Lessons from the Arab Barometer to avoid a gathering storm
Though memories of the the so-called Arab Spring nearly eight years ago are fading, we should remind ourselves that most of the places where it happened were left with a legacy of destruction and oppression — and that the root causes that sparked those popular uprisings still prevail.
Libya, Syria and Yemen, for example, are no better off now than they were when their people took to the streets; in fact, in most aspects they are in a worse state.
It is simplistic to attribute the uprisings solely to a strong desire to topple dictatorships and replace them with democratically elected governments. Political marginalization and regime repression were obviously major motivations for people to take to the streets and risk their lives in an attempt to bring about change. However, socioeconomic rights and social justice were central to the growing frustrations of many millions of Arabs across the region. All of the evidence collected by surveys and researchers reveals that none of these sources of widespread malaise have been addressed satisfactorily — and in some cases there has been an alarming regression.
It is with this in mind that one should look at the findings of the Arab Barometer, one of the most impressive and in-depth attempts to survey the mood of people in the Middle East and North Africa region. The massive survey of 25,000 people was conducted for BBC News Arabic by the Arab Barometer research network in 10 countries and the Palestinian territories between late 2018 and spring 2019. It explored a number of issues, including good (or bad) governance, women’s rights, security, sexuality, migration and religion. Of course, any such effort to summarize the views and feelings of 300 million Arabs across such a diverse, complex and conflict-torn region on such a wide range of issues might inevitably be tempered by generalizations, but still there is much sensitivity to variations between countries.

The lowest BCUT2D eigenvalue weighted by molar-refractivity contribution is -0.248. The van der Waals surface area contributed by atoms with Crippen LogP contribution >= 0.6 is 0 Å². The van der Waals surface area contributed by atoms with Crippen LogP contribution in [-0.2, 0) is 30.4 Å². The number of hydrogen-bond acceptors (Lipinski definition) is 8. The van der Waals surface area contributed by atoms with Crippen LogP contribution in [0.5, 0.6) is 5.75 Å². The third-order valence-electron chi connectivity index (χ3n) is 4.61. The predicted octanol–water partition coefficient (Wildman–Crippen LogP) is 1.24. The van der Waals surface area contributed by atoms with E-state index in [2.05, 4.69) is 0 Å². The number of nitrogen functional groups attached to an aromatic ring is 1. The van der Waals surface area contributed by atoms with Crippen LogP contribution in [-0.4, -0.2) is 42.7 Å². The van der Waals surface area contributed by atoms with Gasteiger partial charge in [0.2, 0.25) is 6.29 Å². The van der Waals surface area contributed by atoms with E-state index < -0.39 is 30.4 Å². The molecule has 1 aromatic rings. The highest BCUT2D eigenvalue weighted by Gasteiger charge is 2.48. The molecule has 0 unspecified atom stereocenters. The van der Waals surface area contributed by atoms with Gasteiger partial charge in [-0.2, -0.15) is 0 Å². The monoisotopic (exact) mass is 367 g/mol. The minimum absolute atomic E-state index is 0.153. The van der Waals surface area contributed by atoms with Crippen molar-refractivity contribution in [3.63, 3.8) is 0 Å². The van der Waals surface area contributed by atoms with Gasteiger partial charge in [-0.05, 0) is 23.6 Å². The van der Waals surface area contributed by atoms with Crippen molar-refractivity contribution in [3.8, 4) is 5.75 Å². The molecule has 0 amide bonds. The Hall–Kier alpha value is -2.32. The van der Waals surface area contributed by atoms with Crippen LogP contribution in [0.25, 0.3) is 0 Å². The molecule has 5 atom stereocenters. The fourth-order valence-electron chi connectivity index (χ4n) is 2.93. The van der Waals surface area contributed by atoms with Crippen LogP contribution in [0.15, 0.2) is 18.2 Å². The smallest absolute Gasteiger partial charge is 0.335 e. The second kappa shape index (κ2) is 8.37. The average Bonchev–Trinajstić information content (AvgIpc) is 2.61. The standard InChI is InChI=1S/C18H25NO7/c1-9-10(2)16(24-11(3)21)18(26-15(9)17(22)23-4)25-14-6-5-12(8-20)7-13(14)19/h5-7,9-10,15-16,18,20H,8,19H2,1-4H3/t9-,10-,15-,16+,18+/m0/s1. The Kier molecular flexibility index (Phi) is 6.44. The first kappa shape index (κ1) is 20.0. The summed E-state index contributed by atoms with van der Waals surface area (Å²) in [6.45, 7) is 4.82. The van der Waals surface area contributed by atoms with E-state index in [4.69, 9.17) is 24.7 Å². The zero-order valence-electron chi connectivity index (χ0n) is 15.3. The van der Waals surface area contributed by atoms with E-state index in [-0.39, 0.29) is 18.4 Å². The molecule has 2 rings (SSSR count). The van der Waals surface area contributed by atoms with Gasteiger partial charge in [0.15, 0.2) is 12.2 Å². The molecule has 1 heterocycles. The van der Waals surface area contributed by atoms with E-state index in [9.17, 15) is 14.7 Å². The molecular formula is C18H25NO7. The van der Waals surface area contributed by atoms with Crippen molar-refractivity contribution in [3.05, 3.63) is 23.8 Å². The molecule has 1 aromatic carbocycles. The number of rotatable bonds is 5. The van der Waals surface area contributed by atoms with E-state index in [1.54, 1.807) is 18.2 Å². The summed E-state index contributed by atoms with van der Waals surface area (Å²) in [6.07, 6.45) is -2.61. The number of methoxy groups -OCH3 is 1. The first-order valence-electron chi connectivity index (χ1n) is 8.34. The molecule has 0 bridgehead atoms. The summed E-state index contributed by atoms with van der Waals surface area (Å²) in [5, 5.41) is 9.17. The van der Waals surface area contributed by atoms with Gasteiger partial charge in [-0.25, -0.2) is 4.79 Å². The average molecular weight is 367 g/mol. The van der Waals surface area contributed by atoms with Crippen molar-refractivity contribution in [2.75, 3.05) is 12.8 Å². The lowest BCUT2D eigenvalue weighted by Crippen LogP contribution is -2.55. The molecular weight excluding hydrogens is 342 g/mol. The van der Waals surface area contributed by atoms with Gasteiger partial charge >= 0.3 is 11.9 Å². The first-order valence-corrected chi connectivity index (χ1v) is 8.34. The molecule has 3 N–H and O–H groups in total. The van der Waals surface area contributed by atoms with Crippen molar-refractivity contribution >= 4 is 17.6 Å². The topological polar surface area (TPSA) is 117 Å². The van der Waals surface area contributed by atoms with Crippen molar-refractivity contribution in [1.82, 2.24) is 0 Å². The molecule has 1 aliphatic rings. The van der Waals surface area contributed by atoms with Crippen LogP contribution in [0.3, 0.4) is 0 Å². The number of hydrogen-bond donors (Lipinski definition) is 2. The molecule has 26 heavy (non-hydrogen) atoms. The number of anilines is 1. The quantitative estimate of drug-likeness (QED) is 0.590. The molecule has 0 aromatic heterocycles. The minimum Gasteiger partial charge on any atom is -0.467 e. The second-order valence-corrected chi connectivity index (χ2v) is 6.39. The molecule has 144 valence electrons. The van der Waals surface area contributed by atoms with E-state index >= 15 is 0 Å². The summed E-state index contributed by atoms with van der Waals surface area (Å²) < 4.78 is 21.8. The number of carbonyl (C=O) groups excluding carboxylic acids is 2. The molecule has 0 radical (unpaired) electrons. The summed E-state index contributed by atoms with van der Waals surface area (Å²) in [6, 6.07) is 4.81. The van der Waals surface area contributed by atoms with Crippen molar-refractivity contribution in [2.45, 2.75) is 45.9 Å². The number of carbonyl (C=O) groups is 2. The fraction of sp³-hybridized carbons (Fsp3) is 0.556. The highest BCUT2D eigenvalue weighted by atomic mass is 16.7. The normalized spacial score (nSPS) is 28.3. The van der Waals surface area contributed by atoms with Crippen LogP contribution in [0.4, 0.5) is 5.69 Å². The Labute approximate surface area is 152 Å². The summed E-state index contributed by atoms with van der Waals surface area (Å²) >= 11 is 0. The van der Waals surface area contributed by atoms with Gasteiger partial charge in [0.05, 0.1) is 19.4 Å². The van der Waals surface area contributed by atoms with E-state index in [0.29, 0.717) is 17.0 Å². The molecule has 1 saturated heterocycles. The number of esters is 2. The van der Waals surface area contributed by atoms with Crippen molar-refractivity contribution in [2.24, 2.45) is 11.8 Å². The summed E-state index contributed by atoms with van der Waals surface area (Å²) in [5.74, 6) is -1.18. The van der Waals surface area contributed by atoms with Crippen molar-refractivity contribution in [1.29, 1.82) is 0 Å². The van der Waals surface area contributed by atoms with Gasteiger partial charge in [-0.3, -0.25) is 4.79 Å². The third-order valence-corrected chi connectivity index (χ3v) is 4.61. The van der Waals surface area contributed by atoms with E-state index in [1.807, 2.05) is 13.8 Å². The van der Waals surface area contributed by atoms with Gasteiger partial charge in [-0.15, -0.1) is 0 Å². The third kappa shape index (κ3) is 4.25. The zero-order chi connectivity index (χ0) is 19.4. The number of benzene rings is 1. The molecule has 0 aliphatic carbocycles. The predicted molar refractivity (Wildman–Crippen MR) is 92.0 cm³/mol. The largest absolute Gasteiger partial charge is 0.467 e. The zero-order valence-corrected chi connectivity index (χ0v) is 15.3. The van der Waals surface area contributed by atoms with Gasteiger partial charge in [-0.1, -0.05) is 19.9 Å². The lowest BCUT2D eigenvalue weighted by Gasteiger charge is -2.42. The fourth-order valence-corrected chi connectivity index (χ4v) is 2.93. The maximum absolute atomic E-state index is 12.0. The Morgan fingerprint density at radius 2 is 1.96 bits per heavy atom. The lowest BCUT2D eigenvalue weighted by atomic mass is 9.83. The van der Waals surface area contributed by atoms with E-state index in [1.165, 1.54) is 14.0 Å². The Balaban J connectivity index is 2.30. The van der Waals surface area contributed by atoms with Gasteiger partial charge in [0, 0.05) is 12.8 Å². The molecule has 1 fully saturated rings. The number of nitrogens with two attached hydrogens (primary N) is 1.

Since the Arab Barometer surveys began, more than a decade ago, improvements across the region, where they have taken place at all, have been mainly incremental. One area from which it is possible to take some encouragement, for example, is the gradual and positive change in attitudes towards gender equality. The latest survey found that most people in the region supported the right of a woman to become prime minister or president. The exception was Algeria, where fewer than half of those questioned believed a woman to be a suitable head of state. In all other countries surveyed, more than 50 per cent of people surveyed supported female leaders.
At the same time, however, a majority of men and women in all of the countries, with the exception of Morocco, said that in domestic life the husband should always have the final say in family decisions.
Rather than a revolution, the MENA region needs constant, rapid evolution, with a clear direction that seriously takes into account the concerns raised by the Arab Barometer. Without such genuine and comprehensive evolution, at least some of the countries surveyed might once more face violence and even revolution.
This is not an easy contradiction to reconcile or comprehend. More than anything else, it demonstrates that women are still not empowered when it comes to the decisions that actually affect their daily lives, but perhaps offers some hope that female leadership at the top might eventually help them to feel increasingly confident about making decisions closer to home.